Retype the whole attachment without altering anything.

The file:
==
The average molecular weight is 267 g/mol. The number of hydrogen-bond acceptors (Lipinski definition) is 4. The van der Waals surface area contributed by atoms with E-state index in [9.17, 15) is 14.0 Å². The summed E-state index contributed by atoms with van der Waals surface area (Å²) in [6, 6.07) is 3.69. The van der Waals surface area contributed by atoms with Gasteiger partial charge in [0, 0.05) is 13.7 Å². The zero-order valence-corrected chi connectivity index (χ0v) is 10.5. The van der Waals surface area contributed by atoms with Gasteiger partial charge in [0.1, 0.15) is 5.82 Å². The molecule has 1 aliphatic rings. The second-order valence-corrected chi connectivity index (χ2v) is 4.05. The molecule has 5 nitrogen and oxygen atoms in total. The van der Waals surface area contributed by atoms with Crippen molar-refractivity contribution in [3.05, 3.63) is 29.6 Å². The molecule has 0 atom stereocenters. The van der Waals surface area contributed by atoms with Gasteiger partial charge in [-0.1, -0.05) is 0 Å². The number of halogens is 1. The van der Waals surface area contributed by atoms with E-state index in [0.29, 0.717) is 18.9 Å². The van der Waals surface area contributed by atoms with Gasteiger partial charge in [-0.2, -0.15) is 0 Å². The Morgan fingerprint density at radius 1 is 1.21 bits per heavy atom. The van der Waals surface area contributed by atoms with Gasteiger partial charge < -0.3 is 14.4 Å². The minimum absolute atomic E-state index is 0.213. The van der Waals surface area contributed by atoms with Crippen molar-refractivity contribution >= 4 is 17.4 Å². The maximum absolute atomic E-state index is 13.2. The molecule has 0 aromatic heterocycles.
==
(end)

The average molecular weight is 267 g/mol. The number of hydrogen-bond acceptors (Lipinski definition) is 4. The van der Waals surface area contributed by atoms with E-state index in [9.17, 15) is 14.0 Å². The summed E-state index contributed by atoms with van der Waals surface area (Å²) in [6, 6.07) is 3.69. The van der Waals surface area contributed by atoms with Gasteiger partial charge in [0, 0.05) is 13.7 Å². The zero-order valence-corrected chi connectivity index (χ0v) is 10.5. The van der Waals surface area contributed by atoms with Gasteiger partial charge in [0.1, 0.15) is 5.82 Å². The molecule has 1 aliphatic rings. The second-order valence-corrected chi connectivity index (χ2v) is 4.05. The molecule has 5 nitrogen and oxygen atoms in total. The van der Waals surface area contributed by atoms with Crippen molar-refractivity contribution in [3.05, 3.63) is 29.6 Å². The molecule has 0 atom stereocenters. The van der Waals surface area contributed by atoms with Gasteiger partial charge in [-0.1, -0.05) is 0 Å². The number of halogens is 1. The van der Waals surface area contributed by atoms with E-state index in [0.29, 0.717) is 18.9 Å². The van der Waals surface area contributed by atoms with Gasteiger partial charge in [-0.2, -0.15) is 0 Å². The Morgan fingerprint density at radius 1 is 1.21 bits per heavy atom. The van der Waals surface area contributed by atoms with Gasteiger partial charge < -0.3 is 14.4 Å². The minimum absolute atomic E-state index is 0.213. The van der Waals surface area contributed by atoms with Crippen molar-refractivity contribution >= 4 is 17.4 Å². The maximum absolute atomic E-state index is 13.2. The molecule has 0 aromatic heterocycles.